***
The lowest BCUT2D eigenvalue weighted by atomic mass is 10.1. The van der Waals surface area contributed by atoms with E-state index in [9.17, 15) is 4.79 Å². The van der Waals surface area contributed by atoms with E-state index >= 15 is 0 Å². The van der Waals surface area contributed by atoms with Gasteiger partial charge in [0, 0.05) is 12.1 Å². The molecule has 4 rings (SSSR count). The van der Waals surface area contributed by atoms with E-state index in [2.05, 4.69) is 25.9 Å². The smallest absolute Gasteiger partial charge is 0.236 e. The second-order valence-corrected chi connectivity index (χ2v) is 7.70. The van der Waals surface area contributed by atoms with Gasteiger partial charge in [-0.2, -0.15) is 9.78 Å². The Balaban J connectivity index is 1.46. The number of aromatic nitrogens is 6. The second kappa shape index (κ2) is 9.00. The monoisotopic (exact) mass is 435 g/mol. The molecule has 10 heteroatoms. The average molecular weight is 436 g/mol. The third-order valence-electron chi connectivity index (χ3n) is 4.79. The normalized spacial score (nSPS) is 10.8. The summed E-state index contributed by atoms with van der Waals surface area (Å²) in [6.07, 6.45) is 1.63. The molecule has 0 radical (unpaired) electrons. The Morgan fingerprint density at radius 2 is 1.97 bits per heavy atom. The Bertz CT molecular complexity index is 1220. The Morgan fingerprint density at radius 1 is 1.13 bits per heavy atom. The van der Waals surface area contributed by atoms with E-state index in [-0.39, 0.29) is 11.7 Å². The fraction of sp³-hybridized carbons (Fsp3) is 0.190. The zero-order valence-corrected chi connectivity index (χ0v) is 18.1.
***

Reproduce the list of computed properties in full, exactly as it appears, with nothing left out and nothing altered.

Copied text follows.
The lowest BCUT2D eigenvalue weighted by atomic mass is 10.1. The van der Waals surface area contributed by atoms with E-state index in [9.17, 15) is 4.79 Å². The van der Waals surface area contributed by atoms with E-state index >= 15 is 0 Å². The van der Waals surface area contributed by atoms with Gasteiger partial charge in [0, 0.05) is 12.1 Å². The molecule has 4 rings (SSSR count). The van der Waals surface area contributed by atoms with E-state index in [2.05, 4.69) is 25.9 Å². The smallest absolute Gasteiger partial charge is 0.236 e. The second-order valence-corrected chi connectivity index (χ2v) is 7.70. The van der Waals surface area contributed by atoms with Gasteiger partial charge in [-0.2, -0.15) is 9.78 Å². The Balaban J connectivity index is 1.46. The number of aromatic nitrogens is 6. The second kappa shape index (κ2) is 9.00. The monoisotopic (exact) mass is 435 g/mol. The molecule has 10 heteroatoms. The average molecular weight is 436 g/mol. The third-order valence-electron chi connectivity index (χ3n) is 4.79. The normalized spacial score (nSPS) is 10.8. The summed E-state index contributed by atoms with van der Waals surface area (Å²) in [6.07, 6.45) is 1.63. The molecule has 0 radical (unpaired) electrons. The Morgan fingerprint density at radius 2 is 1.97 bits per heavy atom. The Bertz CT molecular complexity index is 1220. The Morgan fingerprint density at radius 1 is 1.13 bits per heavy atom. The van der Waals surface area contributed by atoms with E-state index in [-0.39, 0.29) is 11.7 Å². The fraction of sp³-hybridized carbons (Fsp3) is 0.190. The zero-order valence-corrected chi connectivity index (χ0v) is 18.1.